Sicily-An island touching different worlds
Sicily is full of beguiling contrasts. The untamed west vies with the flawless Greek classicism of the east and every Mediterranean civilization has passed by, bequeathing marvels fit for the gods and a rich gastronomic heritage.
Palermo has bustling markets and grand architecture. Sample fish couscous and the typically Sicilian atmosphere of Palermo’s riviera. Erice is a medieval fairy-tale on a hilltop, and Marsala is the eponymous heart of wine country. Nature lovers can walk in Zingaro Nature Reserve and on the lovely sweeping sands of San Vito Lo Capo. Along the coast, Cefalù has it all; fascinating alleys, an imposing square with its grand Norman Cathedral and a long stretch of golden beach.
Western Sicily-a rich melting pot
The most African of the island’s landscapes, the North West saw a cultural melting pot of Phoenicians,Greeks and Arabs settling in Sicily.Their stamp remains.This has also been the historic heartland of the Cosa Nostra network,a fact that today lends little other than a frisson of mistery to towns such as Castellammare,Alcamo and Partinico.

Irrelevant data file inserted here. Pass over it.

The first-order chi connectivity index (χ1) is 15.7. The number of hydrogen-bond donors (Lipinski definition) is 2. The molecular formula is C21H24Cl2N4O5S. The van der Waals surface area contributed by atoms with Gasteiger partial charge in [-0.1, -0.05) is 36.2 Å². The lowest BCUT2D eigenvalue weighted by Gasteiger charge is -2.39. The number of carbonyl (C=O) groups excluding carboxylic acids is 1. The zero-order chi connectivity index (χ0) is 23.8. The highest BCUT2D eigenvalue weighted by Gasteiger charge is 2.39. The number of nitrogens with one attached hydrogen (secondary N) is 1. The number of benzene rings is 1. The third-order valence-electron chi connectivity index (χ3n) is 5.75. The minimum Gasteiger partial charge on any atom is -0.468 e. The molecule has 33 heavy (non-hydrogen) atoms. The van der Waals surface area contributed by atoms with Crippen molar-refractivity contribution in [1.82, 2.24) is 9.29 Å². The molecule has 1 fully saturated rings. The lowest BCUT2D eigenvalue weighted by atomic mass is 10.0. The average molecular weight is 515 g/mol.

Below sweeping mountain scenery some great beaches are among this largely unspoilt area’s many assetts-from the largely untrammelled sands of Selinunte and the big golden arc of San Vito Lo Capo, to the secluded coves of the Zingaro Nature reserve and the little bay of Guidaloca,east of Scopello.In the west, beachside restaurants specialise in fish couscous while buzzy little cafes,serve delectable deserts called caldo-freddo.
Incontestably,some of the island’s most charismatic ancient sites are also to be found in the West-the Greek temple and theatre of Segesta,surrounded by rolling meadlowland and the Phoenician site on the island of Mozia,just off Marsala.
Selinunte’s Doric columns are special too,as is the Phoenician ruin of Solunto,perched on the slopes of Montecatalfano.But be prepared for contrast.From the vibrant port town of Trapani you can take a boat across to Sicily’s captivating Egadi Islands or a cable car which whisks you up into the medieval walled town of Erice where you can almost feel that you have been transported to Tuscany.
You only need a Visa if you are coming from South Africa, not from other countries such as Canada, USA, Australia, New Zealand etc.Of course, you would need a valid passport. Make photocopies of your passport for your piece of mind.